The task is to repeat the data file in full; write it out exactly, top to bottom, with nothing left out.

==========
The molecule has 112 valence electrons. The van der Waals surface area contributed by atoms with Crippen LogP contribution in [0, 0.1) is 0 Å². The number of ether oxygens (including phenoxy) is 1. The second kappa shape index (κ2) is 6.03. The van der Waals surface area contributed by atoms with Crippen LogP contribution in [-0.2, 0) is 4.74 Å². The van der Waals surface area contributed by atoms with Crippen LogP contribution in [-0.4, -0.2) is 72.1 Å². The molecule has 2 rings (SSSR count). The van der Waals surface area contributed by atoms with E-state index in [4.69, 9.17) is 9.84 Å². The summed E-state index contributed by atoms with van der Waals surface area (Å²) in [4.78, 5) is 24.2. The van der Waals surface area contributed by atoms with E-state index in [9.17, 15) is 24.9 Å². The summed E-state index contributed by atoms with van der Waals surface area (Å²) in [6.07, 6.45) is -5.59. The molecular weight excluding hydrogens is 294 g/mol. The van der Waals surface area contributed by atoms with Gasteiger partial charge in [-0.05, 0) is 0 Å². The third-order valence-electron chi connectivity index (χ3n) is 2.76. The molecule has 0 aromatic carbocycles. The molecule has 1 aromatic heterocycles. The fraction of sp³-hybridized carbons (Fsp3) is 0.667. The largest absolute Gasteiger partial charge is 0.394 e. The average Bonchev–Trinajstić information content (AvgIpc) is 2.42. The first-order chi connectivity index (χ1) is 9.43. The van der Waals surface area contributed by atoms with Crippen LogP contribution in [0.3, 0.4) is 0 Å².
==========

The molecule has 112 valence electrons. The van der Waals surface area contributed by atoms with Crippen LogP contribution in [0, 0.1) is 0 Å². The number of ether oxygens (including phenoxy) is 1. The second kappa shape index (κ2) is 6.03. The van der Waals surface area contributed by atoms with Crippen LogP contribution in [-0.2, 0) is 4.74 Å². The van der Waals surface area contributed by atoms with Crippen LogP contribution in [-0.4, -0.2) is 72.1 Å². The molecule has 2 rings (SSSR count). The van der Waals surface area contributed by atoms with E-state index in [4.69, 9.17) is 9.84 Å². The summed E-state index contributed by atoms with van der Waals surface area (Å²) in [4.78, 5) is 24.2. The van der Waals surface area contributed by atoms with E-state index in [9.17, 15) is 24.9 Å². The summed E-state index contributed by atoms with van der Waals surface area (Å²) in [6.07, 6.45) is -5.59. The molecular weight excluding hydrogens is 294 g/mol. The van der Waals surface area contributed by atoms with Gasteiger partial charge in [-0.05, 0) is 0 Å². The third-order valence-electron chi connectivity index (χ3n) is 2.76. The molecule has 0 aromatic carbocycles. The molecule has 1 aromatic heterocycles. The fraction of sp³-hybridized carbons (Fsp3) is 0.667. The largest absolute Gasteiger partial charge is 0.394 e. The average Bonchev–Trinajstić information content (AvgIpc) is 2.42. The first-order chi connectivity index (χ1) is 9.43. The van der Waals surface area contributed by atoms with Crippen LogP contribution in [0.3, 0.4) is 0 Å².